Photo courtesy of the late Jim Boulton.


The side view of a 'Defiant'. Courtesy of Eric Loffman.


Another view of a 'Defiant'. Courtesy of Eric Loffman.

Another view of the 'Defiant' and 'Pegasus' handlebars and control panel. Courtesy of Eric Loffman
A detailed drawing of the 'Defiant'.


Courtesy of Eric Loffman.
 

The highly efficient DKR silencer with detachable end plate for easy cleaning.

 

Courtesy of Brian Shaw.

The 'Defiant' was powered by a 197c.c. Villiers Mark 9E/4SF engine. 

The engine had a 59m.m. bore and a 72m.m. stroke, and had a compression ratio of 7.5:1. It produced 8.4b.h.p. at 4,000r.p.m., and was fitted with a Villiers S25 carburettor.


The Villiers Mark 9E/4SF engine. Courtesy of Eric Loffman.

Another view of a  'Defiant' with the side panel and seat removed, showing the ease of access to the engine.

Courtesy of Eric Loffman.

Eric Loffman riding his 1959 'Defiant' at the Festival of Black Country Vehicles, at the Black Country Living Museum, in July 2009.
Another view of Eric Loffman's fine 'Defiant'. At the 2003 Black Country Vehicle Rally at the Black Country Living Museum.
A day out on a 'Defiant'.
 

Courtesy of the late Jim Boulton.

The 'Defiant' offered cheap daily travel.
 

Courtesy of the late Jim Boulton.

The 'Defiant' luggage carrier was ideal for day-to-day shopping.


Courtesy of the late Jim Boulton.

The 'Defiant' that is in the collection at the Black Country Living Museum, Dudley.
Another view of the 'Defiant' at the Black Country Living Museum, Dudley.
'Pegasus' scooters being evaluated for police duties, in 1959.

Left to right:
WPC Blossom Timmins, Inspector P.D. Peterson, Jimmy Goodhall (DKR Sales Manager), WPS Monica Taylor, Chief Constable Norman Goodchild O.B.E.

Courtesy of the late Jim Boulton.

A 'Defiant'.

Courtesy of Brian Shaw.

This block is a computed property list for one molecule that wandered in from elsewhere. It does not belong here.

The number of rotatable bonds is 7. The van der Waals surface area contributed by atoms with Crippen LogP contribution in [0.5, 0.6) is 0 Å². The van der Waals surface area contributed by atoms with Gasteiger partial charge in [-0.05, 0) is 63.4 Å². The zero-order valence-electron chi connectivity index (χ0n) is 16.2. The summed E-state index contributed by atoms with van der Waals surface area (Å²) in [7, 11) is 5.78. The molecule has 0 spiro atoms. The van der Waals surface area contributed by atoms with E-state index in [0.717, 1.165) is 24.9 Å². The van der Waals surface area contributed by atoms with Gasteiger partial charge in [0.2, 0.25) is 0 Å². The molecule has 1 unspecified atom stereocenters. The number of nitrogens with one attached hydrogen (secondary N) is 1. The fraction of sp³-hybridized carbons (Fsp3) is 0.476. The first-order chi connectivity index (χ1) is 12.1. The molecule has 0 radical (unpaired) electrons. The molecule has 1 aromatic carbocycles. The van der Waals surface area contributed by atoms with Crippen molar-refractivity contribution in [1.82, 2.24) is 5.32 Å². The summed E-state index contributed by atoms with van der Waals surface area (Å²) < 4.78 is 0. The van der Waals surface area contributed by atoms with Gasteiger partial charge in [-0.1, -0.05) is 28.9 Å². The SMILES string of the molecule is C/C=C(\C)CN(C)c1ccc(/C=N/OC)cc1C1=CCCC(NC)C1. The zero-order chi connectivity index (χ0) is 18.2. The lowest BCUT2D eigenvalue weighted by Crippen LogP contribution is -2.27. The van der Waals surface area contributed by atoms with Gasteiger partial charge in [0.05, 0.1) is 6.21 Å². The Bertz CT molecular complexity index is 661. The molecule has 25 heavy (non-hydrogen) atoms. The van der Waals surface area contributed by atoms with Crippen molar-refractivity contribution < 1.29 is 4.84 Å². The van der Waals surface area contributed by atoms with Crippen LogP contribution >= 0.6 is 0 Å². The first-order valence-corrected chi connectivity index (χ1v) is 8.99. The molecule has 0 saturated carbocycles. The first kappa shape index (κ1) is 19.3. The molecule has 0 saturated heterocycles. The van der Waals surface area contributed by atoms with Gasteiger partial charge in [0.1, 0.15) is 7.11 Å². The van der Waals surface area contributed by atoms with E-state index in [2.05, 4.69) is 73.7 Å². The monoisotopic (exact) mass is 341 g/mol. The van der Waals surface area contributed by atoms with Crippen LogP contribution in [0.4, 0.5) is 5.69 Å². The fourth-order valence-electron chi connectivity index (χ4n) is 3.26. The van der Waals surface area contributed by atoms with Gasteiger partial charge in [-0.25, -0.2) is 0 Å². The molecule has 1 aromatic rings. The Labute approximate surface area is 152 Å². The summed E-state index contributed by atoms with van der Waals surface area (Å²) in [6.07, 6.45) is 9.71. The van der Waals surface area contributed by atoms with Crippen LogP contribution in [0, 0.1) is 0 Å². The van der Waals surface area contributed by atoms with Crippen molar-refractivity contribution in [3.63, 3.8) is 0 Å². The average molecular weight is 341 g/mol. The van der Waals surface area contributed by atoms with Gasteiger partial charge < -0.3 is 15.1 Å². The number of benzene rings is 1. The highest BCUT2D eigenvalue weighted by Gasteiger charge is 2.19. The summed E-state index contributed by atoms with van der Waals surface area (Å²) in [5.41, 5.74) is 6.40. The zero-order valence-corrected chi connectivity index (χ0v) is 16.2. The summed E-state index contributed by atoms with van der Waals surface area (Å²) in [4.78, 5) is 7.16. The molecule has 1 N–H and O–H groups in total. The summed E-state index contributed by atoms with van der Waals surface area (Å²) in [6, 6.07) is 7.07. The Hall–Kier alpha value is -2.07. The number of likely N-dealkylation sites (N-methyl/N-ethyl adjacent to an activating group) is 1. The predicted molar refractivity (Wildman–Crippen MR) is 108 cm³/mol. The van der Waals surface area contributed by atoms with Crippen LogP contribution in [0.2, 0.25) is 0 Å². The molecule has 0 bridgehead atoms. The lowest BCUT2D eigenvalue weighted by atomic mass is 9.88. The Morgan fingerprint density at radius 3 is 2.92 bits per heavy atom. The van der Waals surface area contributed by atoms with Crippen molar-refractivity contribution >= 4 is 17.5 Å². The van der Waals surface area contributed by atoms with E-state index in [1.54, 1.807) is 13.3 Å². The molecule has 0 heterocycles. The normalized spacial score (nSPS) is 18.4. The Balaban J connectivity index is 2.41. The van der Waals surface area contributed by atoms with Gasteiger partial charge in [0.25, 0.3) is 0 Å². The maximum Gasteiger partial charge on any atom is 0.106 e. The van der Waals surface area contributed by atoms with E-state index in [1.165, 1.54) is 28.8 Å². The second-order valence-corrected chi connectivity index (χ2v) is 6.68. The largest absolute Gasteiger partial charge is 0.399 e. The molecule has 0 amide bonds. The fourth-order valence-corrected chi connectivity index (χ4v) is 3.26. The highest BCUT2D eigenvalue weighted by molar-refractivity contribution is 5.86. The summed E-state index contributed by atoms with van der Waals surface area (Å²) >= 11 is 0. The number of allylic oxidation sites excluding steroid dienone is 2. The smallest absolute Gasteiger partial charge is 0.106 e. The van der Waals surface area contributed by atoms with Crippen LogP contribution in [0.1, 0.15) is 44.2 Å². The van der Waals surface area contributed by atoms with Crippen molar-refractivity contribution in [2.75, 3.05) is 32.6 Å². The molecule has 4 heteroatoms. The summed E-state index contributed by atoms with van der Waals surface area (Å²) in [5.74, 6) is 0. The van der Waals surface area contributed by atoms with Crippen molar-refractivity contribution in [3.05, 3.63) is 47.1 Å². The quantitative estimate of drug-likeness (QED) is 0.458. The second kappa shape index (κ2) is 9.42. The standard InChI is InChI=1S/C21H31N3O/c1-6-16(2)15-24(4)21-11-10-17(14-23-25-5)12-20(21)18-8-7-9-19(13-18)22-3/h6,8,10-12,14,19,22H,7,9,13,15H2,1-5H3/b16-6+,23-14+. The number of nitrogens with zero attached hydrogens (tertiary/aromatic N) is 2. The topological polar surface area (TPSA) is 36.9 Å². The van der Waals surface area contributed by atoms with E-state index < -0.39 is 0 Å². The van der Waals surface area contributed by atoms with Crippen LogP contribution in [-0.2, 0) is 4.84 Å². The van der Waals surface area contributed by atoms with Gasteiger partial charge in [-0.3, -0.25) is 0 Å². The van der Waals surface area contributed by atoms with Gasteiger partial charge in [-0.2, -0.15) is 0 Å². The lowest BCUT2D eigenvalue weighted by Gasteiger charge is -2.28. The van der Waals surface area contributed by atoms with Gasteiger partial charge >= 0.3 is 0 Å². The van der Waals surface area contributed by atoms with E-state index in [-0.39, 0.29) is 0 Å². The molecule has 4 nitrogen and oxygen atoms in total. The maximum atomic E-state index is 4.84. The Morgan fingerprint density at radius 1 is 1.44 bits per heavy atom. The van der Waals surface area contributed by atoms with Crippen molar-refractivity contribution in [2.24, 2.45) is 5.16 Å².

The top of the range model, the ‘Manx’, was powered by a 249c.c. Villiers twin-cylinder, two-stroke engine, had a top speed of 70m.p.h., and sold for £214.9s.7d. It did very well in competitions.

 

 

 

Photo courtesy of Brian Shaw.
     


Courtesy of Brian Shaw.

1960 saw the launch of the 'Capella', powered by a 148c.c., single-cylinder, two-stroke Villiers engine, with a top speed of 53m.p.h. and a selling price of £144.9s.6d. 

It was fitted with a 3-speed gearbox, Villiers carburettor, and had a kick starter.

There was also the ' Capella Standard', fitted with a 173c.c. Villiers engine, a four-speed gearbox, and sold for £152.13s.6d.

There were also two de luxe versions with an electric starter. The 173c.c. model was priced at £166.10s.10d. and the 200c.c. model was priced at £173.13s.10d.

Sadly production ceased in 1966, due to falling sales and increased foreign competition.

 


The front cover from the 1960 catalogue. Courtesy of the late Jim Boulton.

An advert from the Motor Cycle magazine, 6th October, 1960.


The 'Capella' specification and price list. Courtesy of the late Jim Boulton.

'Capella' accessories and price list.

Courtesy of the late Jim Boulton.

The centre picture in the 1960 catalogue.

Courtesy of the late Jim Boulton.

The 'Capella' handlebars and headlamp cowl, designed for easy visibility of the controls, with limited beam adjustment.

Courtesy of the late Jim Boulton.

When lifted, the seat exposed the filler cap, fuel tap, and sparking plug.

Courtesy of the late Jim Boulton.

The rear wheel could quickly be removed by releasing the four wheel nuts.

Courtesy of the late Jim Boulton.

The front suspension consisted of a pivoted fork with twin hydraulic dampers.

Courtesy of the late Jim Boulton.


Another picture from the 1960 catalogue. Courtesy of the late Jim Boulton.